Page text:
Helicopter Resources

Helicopter Anatomy: Essential Helicopter Parts

Helicopter Parts Common To Most Helicopter

There are some helicopter parts that are common amongst and essential to most helicopters you see flying in the sky, whether it’s a police helicopter, a rescue helicopter, a transport helicopter or a helicopter doing aerial research. Some of these parts are the main and tail rotor, blades, and the cab. There are many, many more parts that most helicopters share, and while these may not be any more important than some of the others, they are the most visible.

Together, the main rotor and main rotor blades provide the energy and mechanism necessary to lift the helicopter off the ground. The main rotor turns the blades, and those blades (once the pilot tilts them) act as an airfoil, or aerofoil in England. An airfoil describes a situation where there’s a pressure difference between the upper and lower surfaces of a wing or collection of blades, allowing a craft to put some distance between it and the ground. Needless to say, the main rotor and the main rotor blades are very important helicopter parts.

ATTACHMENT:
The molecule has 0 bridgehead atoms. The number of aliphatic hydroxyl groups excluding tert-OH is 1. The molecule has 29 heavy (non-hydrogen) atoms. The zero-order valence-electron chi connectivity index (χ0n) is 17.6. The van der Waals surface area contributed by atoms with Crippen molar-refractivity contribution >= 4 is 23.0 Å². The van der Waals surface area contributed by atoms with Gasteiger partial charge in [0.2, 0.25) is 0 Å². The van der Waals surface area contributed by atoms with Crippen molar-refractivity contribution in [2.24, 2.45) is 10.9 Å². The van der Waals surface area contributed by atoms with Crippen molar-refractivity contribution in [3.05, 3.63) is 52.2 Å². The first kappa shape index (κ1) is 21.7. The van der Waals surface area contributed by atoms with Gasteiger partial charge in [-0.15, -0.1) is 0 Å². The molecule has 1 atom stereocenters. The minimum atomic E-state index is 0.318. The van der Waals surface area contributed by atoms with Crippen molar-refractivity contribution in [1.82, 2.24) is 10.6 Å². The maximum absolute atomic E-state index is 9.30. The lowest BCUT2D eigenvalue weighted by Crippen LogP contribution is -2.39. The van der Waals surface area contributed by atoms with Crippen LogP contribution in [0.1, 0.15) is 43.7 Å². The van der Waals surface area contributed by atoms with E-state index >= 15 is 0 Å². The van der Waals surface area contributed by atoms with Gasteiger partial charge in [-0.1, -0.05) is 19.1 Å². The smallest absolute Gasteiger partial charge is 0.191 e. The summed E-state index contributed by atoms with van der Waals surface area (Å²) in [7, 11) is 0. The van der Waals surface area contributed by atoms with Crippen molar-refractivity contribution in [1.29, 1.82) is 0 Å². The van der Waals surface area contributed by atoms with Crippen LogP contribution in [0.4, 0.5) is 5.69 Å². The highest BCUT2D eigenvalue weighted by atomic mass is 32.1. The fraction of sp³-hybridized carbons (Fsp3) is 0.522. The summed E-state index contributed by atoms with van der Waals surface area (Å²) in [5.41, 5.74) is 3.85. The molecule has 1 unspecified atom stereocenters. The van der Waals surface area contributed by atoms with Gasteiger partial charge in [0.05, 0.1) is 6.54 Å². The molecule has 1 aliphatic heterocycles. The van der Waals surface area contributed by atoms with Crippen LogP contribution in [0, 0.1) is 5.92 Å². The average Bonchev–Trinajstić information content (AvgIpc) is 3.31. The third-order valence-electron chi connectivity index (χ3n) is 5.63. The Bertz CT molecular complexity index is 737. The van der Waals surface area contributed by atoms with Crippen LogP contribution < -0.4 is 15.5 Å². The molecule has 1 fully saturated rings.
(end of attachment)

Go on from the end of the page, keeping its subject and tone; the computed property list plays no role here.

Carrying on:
The main rotor creates an enormous amount of torque – and to provide an equal and opposite force helicopters need a tail rotor. To keep the helicopter from spinning around in place due to the torque created by the main rotor, every helicopter has some sort of tail rotor that can counteract that torque. Most helicopters have a tail rotor with tail rotor blades, which by spinning in the same direction (but vertically) fulfill this requirement. One exception to this is Notar technology found on 500N & 600N MD Helicopters. Both the main rotor and the tail rotor keep the helicopter, and its passengers or cargo in the cab, in the air safely.

The cab of a helicopter can vary drastically depending on what the helicopter is intended to do. For example, some rescue helicopters have enormous cabs, with more room than you can imagine, while some transport helicopters you see above downtown skylines only have enough room for two,four, or six passengers. The cab is one of the few helicopter parts that enjoys significant design and utility variations.

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